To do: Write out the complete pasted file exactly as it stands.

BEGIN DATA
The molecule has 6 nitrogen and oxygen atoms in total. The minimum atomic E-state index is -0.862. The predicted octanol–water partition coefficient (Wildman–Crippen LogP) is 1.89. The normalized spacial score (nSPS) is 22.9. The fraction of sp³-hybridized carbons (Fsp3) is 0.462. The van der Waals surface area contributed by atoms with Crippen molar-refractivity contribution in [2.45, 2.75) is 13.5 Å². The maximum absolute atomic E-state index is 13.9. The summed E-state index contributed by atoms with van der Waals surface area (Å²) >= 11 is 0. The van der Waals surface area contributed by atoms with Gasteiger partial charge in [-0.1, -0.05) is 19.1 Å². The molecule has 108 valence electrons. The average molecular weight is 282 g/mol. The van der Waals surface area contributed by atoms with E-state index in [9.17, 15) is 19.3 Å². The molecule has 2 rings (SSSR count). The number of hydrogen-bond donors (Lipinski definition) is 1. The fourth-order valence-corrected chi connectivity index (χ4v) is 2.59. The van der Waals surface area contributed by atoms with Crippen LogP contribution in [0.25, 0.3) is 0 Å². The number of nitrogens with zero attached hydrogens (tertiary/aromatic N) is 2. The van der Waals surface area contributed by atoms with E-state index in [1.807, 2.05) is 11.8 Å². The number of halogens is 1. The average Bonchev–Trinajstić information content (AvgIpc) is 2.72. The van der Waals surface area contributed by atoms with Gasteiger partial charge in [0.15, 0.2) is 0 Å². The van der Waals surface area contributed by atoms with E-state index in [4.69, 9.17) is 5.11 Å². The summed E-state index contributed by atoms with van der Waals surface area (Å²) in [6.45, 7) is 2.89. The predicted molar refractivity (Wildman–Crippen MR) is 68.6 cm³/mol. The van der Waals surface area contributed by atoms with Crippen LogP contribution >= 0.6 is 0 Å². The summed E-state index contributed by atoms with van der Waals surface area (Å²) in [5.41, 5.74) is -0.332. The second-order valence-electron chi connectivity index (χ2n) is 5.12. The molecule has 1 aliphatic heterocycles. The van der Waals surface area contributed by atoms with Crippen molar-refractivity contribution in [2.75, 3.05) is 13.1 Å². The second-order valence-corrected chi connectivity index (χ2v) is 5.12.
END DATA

The molecule has 6 nitrogen and oxygen atoms in total. The minimum atomic E-state index is -0.862. The predicted octanol–water partition coefficient (Wildman–Crippen LogP) is 1.89. The normalized spacial score (nSPS) is 22.9. The fraction of sp³-hybridized carbons (Fsp3) is 0.462. The van der Waals surface area contributed by atoms with Crippen molar-refractivity contribution in [2.45, 2.75) is 13.5 Å². The maximum absolute atomic E-state index is 13.9. The summed E-state index contributed by atoms with van der Waals surface area (Å²) >= 11 is 0. The van der Waals surface area contributed by atoms with Gasteiger partial charge in [-0.1, -0.05) is 19.1 Å². The molecule has 108 valence electrons. The average molecular weight is 282 g/mol. The van der Waals surface area contributed by atoms with E-state index in [9.17, 15) is 19.3 Å². The molecule has 2 rings (SSSR count). The number of hydrogen-bond donors (Lipinski definition) is 1. The fourth-order valence-corrected chi connectivity index (χ4v) is 2.59. The van der Waals surface area contributed by atoms with Crippen LogP contribution in [0.25, 0.3) is 0 Å². The number of nitrogens with zero attached hydrogens (tertiary/aromatic N) is 2. The van der Waals surface area contributed by atoms with E-state index in [1.807, 2.05) is 11.8 Å². The number of halogens is 1. The average Bonchev–Trinajstić information content (AvgIpc) is 2.72. The van der Waals surface area contributed by atoms with Gasteiger partial charge in [0.15, 0.2) is 0 Å². The van der Waals surface area contributed by atoms with E-state index in [4.69, 9.17) is 5.11 Å². The summed E-state index contributed by atoms with van der Waals surface area (Å²) in [6.45, 7) is 2.89. The predicted molar refractivity (Wildman–Crippen MR) is 68.6 cm³/mol. The van der Waals surface area contributed by atoms with Crippen LogP contribution >= 0.6 is 0 Å². The summed E-state index contributed by atoms with van der Waals surface area (Å²) in [5.41, 5.74) is -0.332. The second-order valence-electron chi connectivity index (χ2n) is 5.12. The molecule has 1 aliphatic heterocycles. The van der Waals surface area contributed by atoms with Crippen molar-refractivity contribution in [2.75, 3.05) is 13.1 Å². The second-order valence-corrected chi connectivity index (χ2v) is 5.12.